For an update on this post, see here.
At a meeting in Brussels today, Claude-France Arnould, Director of Politico-Military Affairs at the European Council declared that the EU Battle Groups were more a tool for political integration than to attain military objectives.
The event in question was a seminar on "The European Security and the future of the European Security and Defence Policy" hosted by the European Parliament's Committee on Security and Defence. Views were expressed that the Battle Groups should be multinational and, to promote the integrationalist agenda, troops should be trained at EU level, removing completely the national element and sovereignty of the forces.
It was also suggested that though unpopular, in future soldiers could be committed to EU operations through qualified majority voting, a situation that could lead to the UK opposing a military action, yet unable to stop British troops being deployed by the EU to fight in missions that have no support or justification in the UK.
Karl Von Wogau MEP, chairman of the EU parliament committee – and member of the EPP, the group to which the Conservatives still belong - professed himself pleased with the outcome of the meeting, declaring, "We are on our way to a European Army".
That much was brought to us by UKIP staffers in Brussels who attended the meeting. If their subsequent press release, fronting their Party chairman, Campbell Bannerman, is somewhat strident in tone - suggesting that this is "yet another example of our surrender to the superstate" – it is more than a little understandable.
As we pointed out in an earlier post, the "colleagues" are deadly serious in their ambitions and have already achieved a great deal. They will keep pushing the agenda, as they have been doing ever since 1952, with the proposed European Defence Community, and will not give up on their ambitions.
Of course, nothing can come of further defence integration unless the member states agree and it is thus highly significant that today also we get an article in the French daily, Liberation, calling for precisely that.
Penned by Laurent Fabius, former socialist prime minister, he – like so many other of his ilk – invokes the spectre of global terrorism, arguing that national defence plans cannot meet the threat, declaring that it is necessary to look to Europe. "The situations where our armies will have to intervene on a purely national theatre of operations will rare and these operations will be limited," Fabius writes. "It is at the European level that we will have more and more to determine the number of planes, tanks, aircraft carrier or warships necessary to our safety."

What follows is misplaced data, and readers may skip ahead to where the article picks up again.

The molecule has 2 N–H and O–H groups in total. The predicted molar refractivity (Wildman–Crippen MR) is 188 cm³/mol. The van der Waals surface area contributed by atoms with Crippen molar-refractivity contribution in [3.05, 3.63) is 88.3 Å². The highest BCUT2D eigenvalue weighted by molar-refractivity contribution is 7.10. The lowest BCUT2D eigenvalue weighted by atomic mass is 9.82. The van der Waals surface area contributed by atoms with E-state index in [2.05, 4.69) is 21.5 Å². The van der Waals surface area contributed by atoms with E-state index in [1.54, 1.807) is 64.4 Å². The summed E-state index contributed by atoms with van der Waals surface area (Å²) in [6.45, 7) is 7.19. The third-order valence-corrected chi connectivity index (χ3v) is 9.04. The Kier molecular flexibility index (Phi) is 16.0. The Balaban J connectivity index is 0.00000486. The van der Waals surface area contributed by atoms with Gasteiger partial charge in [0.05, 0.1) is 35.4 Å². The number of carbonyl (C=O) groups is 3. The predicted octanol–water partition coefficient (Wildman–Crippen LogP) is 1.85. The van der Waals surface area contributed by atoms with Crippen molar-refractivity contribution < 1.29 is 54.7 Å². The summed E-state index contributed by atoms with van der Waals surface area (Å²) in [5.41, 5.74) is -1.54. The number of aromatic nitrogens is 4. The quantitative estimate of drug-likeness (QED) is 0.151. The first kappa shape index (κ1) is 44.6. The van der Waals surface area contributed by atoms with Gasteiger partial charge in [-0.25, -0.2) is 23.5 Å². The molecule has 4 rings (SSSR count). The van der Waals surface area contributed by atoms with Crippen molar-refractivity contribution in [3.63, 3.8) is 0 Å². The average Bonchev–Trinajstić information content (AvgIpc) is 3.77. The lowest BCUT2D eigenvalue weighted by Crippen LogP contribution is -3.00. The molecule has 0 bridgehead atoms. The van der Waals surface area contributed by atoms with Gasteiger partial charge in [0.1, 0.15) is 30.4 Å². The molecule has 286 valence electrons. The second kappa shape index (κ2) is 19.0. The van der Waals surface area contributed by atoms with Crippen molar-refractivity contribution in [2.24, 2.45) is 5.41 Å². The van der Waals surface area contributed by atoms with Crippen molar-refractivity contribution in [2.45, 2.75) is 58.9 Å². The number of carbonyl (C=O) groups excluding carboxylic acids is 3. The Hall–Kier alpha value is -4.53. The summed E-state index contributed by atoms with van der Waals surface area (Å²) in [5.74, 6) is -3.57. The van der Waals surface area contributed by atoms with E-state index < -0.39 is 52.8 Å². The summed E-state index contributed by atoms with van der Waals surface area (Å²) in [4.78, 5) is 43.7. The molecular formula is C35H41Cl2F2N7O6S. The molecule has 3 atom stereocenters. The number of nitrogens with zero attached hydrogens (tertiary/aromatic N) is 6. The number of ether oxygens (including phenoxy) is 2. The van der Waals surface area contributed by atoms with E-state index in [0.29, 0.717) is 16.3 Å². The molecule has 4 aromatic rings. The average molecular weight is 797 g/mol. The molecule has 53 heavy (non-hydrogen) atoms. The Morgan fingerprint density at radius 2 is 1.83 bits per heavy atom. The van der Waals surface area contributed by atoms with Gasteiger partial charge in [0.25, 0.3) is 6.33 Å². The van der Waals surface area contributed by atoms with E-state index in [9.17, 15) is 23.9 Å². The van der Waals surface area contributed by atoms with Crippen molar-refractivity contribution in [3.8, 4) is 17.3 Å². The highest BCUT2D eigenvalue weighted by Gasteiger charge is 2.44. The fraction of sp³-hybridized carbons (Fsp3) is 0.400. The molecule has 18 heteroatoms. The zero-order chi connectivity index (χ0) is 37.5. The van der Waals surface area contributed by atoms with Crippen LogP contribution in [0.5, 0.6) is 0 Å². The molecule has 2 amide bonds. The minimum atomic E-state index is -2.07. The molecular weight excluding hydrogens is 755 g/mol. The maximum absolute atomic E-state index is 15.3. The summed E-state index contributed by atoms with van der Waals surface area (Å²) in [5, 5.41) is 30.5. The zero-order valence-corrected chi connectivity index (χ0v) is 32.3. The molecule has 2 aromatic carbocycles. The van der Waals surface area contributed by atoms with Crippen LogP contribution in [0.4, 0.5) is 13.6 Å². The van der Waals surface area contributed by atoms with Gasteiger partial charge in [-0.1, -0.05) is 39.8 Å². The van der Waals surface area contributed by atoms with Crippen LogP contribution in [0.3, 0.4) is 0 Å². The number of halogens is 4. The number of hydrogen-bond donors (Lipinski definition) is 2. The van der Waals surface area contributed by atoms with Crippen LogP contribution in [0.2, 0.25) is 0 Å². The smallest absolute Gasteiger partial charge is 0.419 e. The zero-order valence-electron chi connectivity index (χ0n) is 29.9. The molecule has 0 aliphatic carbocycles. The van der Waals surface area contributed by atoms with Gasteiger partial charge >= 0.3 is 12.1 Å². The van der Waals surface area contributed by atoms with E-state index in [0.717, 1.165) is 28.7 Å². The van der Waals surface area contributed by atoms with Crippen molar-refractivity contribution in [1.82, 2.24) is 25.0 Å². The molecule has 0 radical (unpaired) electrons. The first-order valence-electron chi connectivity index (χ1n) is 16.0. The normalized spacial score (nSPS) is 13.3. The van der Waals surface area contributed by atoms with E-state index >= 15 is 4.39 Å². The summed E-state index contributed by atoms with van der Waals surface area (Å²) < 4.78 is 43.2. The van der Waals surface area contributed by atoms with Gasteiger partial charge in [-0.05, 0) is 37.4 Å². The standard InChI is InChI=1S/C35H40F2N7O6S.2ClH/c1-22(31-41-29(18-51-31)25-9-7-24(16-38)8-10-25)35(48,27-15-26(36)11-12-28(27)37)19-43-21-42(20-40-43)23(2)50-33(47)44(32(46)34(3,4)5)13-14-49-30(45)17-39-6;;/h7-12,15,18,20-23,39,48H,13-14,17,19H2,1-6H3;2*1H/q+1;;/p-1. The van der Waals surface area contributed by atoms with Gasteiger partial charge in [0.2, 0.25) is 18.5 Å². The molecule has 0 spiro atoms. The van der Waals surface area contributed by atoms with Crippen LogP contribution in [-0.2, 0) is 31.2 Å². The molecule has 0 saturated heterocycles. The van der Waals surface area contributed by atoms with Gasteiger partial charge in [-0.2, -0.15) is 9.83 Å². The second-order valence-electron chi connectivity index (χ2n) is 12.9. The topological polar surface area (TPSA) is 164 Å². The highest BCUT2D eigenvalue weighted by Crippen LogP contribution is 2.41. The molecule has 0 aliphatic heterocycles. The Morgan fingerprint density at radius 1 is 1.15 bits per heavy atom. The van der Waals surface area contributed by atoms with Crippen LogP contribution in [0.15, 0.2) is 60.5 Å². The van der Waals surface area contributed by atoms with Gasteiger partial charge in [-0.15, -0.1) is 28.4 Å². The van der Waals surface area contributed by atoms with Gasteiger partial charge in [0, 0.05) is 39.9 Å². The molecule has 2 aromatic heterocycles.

Fabius goes on to remind us that it is more than fifty years since "the founding fathers of Europe" proposed the creation of a European army. For various reasons, he says, that failed. But, in this new century, American strategic interests are moving away from Europe, which creates another opportunity to provide the foundations of a European army.
As so often in French politics, Fabius then goes on to invoke "the Franco-German engine" as creating the driving force, and says he thus intends "to propose to our German friends the idea of a common army by 2015, one century after Verdun."
It seems to me that Fabius is a little shaky on his history, as the battle of Verdun started in 1916, which would put his hundredth anniversary in 2016, but it is evident that he intends to invoke the powerful symbolism of that event. It was, after all, Verdun where, on 11 November 1984, that François Mitterrand and Helmut Kohl staged the final act of reconciliation between France and Germany.
Nevertheless, Fabius believes that the anniversary will "constitute at the same time a splendid symbol and a strategic need." And the creation of a Euro-army will, hew concludes, "allow us, with us French, to defend our fellow-citizens vis-a-vis the new threats, and in Europe to be an international and decisive actor of peace."
As for Britain, we are so far down the slope of European defence integration that it will be but a small step for us to join the merry band. The justification, when it comes, will be that we do not want to be left out, and that we will be needed to create the balance between the Germans and the French, to stop the bilateral alliance becoming too strong.
Whatever is then offered, the scenario is not fiction. Too often and for too long, we have dismissed continental ambitions as empty rhetoric, only later to discover that they are deadly serious. And neither is it rhetoric when Karl Von Wogau MEP declares, "We are on our way to a European Army". He means what he says, and means to make it happen.